Chamomile tea could regulate blood sugar levels and thus protect against some of the common complications of diabetes.


Chamomile Tea is a popular herbal tea widely thought to have a calming and relaxing effect. Chamomile, sometimes spelled camomile, is a family of related plants; most of the chamomile used in tea is the species Matricaria recutita. In addition to being consumed as a tea on its own, chamomile is a common ingredient in herbal tea blends. It is used both as a beverage and as an herbal medicine.
Health Benefits of Chamomile Tea:
While it has long been used as a relaxing bedtime drink, like many herbs, chamomile has not been extensively studied scientifically, and much of the research on its health effects is young and inconclusive. There is some evidence, however, of a number of positive effects that this herb has on health:
Relaxation - One study compared chamomile tea to hot water and found that physiological indicators such as heart rate and skin temperature indicated that an infusion of chamomile is indeed more relaxing than hot water alone. Relaxation is hardly a benefit to be laughed at--stress is a major contributor to a variety of health problems from cancer to heart disease, and the reduction of stress can promote a healthy immune system and enhance overall health.
Antioxidants - Chamomile has been found to have moderate antioxidant effects. Antioxidants are a class of chemicals common in tea as well as a wide variety of fruits, vegetables, and herbal teas. Although antioxidants are not universally beneficial, there is evidence that some antioxidants may have health benefits, such as preventing damage caused by oxidative stress.
Diabetes - In 2008 a study came out that suggested that Chamomile tea could regulate blood sugar levels and thus protect against some of the common complications of diabetes.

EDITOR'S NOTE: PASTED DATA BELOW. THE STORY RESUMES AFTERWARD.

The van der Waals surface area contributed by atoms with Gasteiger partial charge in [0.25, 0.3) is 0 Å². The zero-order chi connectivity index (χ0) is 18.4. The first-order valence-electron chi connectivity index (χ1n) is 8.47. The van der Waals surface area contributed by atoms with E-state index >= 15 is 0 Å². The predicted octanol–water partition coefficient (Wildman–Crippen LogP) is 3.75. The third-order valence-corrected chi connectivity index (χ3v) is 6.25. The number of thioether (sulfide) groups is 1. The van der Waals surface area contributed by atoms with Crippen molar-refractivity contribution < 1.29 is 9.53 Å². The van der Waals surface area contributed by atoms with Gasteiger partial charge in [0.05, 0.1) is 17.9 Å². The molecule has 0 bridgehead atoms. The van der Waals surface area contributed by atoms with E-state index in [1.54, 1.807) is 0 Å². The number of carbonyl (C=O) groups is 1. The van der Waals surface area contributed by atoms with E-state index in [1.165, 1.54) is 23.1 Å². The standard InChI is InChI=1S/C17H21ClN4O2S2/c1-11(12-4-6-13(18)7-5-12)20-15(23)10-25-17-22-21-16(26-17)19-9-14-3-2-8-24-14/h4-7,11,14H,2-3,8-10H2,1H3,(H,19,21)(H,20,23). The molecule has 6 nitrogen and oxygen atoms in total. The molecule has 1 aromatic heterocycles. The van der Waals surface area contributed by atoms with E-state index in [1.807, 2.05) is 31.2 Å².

Other effects - There is some evidence that suggests that chamomile may have antimicrobial effects, antimutagenic properties, and may be able to lower cholesterol.

Most of the research on chamomile has been conducted on non-human animals, or in vitro, and more human studies would need to be done in order to firmly establish that these suggested effects actually carry through into a real world setting. However, chamomile tea has a long history of use in herbal medicine, and is generally safe for use as a beverage. Even if its health benefits do not turn out to be as strong as its historical use suggests, chamomile can still be appreciated as a soothing herbal tea.
Caution with Allergies:
Chamomile is in the composite (aster/daisy) family, a plant family also containing ragweed, mugwort, and a number of plants that people commonly have allergic reactions to. Cross-reactivity can produce allergic reactions to chamomile in people allergic to other plants in this family. Although uncommon, there have been cases of severe allergic reaction to chamomile tea. People at risk to have allergies to this plant family should thus be cautious when drinking chamomile tea or using any products in which chamomile is an ingredient.
Where to Buy Chamomile Tea:
Chamomile tea is widely available; most tea companies carry at least one pure chamomile tea, and many sell a number of herbal blends including chamomile as one ingredient among many. Although most supermarkets carry packaged chamomile teas in tea bags, it is more cost-effective to buy the herb loose or in bulk. Loose teas and herbs usually offer better prices and higher quality than prepackaged ones. In addition to finding it through tea companies, you can often obtain chamomile through bulk spice stores.

& Further Reading: Alex Zorach has an M.A. in statistics from Yale University, and is an avid tea drinker and the creator and editor-in-chief of RateTea, the first online community where anyone can rate and review teas, with a searchable database of teas classified by brand, style, and region. On this site, you can learn more about chamomile tea, including listings and reviews of different sources of chamomile tea, and more in-depth discussion of the health benefits of this herb, with detailed references to scientific articles.
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